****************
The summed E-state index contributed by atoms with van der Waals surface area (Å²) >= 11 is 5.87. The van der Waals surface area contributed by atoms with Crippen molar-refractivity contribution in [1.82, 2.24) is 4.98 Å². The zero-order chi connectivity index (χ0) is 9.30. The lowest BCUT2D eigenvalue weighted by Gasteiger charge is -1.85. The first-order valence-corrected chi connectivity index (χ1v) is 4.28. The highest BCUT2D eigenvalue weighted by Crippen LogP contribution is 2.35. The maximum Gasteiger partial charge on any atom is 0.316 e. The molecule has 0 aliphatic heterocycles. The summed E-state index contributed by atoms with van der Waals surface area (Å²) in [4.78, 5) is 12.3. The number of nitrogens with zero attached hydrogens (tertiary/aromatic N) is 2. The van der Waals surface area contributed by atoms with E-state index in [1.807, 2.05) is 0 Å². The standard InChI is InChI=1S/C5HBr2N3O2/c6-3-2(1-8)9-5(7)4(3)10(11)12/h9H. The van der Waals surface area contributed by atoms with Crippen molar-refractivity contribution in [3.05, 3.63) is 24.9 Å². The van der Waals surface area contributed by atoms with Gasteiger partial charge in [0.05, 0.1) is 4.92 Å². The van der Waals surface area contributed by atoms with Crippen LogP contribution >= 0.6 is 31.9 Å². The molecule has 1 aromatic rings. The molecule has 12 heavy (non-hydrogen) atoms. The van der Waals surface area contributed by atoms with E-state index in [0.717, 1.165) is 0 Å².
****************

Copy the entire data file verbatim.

The summed E-state index contributed by atoms with van der Waals surface area (Å²) >= 11 is 5.87. The van der Waals surface area contributed by atoms with Crippen molar-refractivity contribution in [1.82, 2.24) is 4.98 Å². The zero-order chi connectivity index (χ0) is 9.30. The lowest BCUT2D eigenvalue weighted by Gasteiger charge is -1.85. The first-order valence-corrected chi connectivity index (χ1v) is 4.28. The highest BCUT2D eigenvalue weighted by Crippen LogP contribution is 2.35. The maximum Gasteiger partial charge on any atom is 0.316 e. The molecule has 0 aliphatic heterocycles. The summed E-state index contributed by atoms with van der Waals surface area (Å²) in [4.78, 5) is 12.3. The number of nitrogens with zero attached hydrogens (tertiary/aromatic N) is 2. The van der Waals surface area contributed by atoms with E-state index in [1.807, 2.05) is 0 Å². The standard InChI is InChI=1S/C5HBr2N3O2/c6-3-2(1-8)9-5(7)4(3)10(11)12/h9H. The van der Waals surface area contributed by atoms with Crippen molar-refractivity contribution in [3.05, 3.63) is 24.9 Å². The van der Waals surface area contributed by atoms with Gasteiger partial charge in [0.05, 0.1) is 4.92 Å². The van der Waals surface area contributed by atoms with Crippen LogP contribution >= 0.6 is 31.9 Å². The molecule has 1 aromatic rings. The molecule has 12 heavy (non-hydrogen) atoms. The van der Waals surface area contributed by atoms with E-state index in [0.717, 1.165) is 0 Å².